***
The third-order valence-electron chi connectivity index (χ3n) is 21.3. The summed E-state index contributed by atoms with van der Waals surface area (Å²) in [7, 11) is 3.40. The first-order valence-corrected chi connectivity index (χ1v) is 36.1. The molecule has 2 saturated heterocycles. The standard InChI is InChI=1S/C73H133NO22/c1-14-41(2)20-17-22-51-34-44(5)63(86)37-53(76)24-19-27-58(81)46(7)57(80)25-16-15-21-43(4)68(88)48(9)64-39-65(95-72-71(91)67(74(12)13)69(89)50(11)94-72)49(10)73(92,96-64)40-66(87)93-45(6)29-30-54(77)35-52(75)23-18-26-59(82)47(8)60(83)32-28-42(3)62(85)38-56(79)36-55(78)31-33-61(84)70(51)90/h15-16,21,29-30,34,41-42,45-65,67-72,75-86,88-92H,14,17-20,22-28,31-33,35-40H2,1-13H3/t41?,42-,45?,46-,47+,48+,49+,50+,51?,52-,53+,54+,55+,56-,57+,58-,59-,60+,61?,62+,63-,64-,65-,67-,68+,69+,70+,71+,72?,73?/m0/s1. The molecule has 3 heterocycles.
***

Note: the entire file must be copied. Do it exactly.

The third-order valence-electron chi connectivity index (χ3n) is 21.3. The summed E-state index contributed by atoms with van der Waals surface area (Å²) in [7, 11) is 3.40. The first-order valence-corrected chi connectivity index (χ1v) is 36.1. The molecule has 2 saturated heterocycles. The standard InChI is InChI=1S/C73H133NO22/c1-14-41(2)20-17-22-51-34-44(5)63(86)37-53(76)24-19-27-58(81)46(7)57(80)25-16-15-21-43(4)68(88)48(9)64-39-65(95-72-71(91)67(74(12)13)69(89)50(11)94-72)49(10)73(92,96-64)40-66(87)93-45(6)29-30-54(77)35-52(75)23-18-26-59(82)47(8)60(83)32-28-42(3)62(85)38-56(79)36-55(78)31-33-61(84)70(51)90/h15-16,21,29-30,34,41-42,45-65,67-72,75-86,88-92H,14,17-20,22-28,31-33,35-40H2,1-13H3/t41?,42-,45?,46-,47+,48+,49+,50+,51?,52-,53+,54+,55+,56-,57+,58-,59-,60+,61?,62+,63-,64-,65-,67-,68+,69+,70+,71+,72?,73?/m0/s1. The molecule has 3 heterocycles.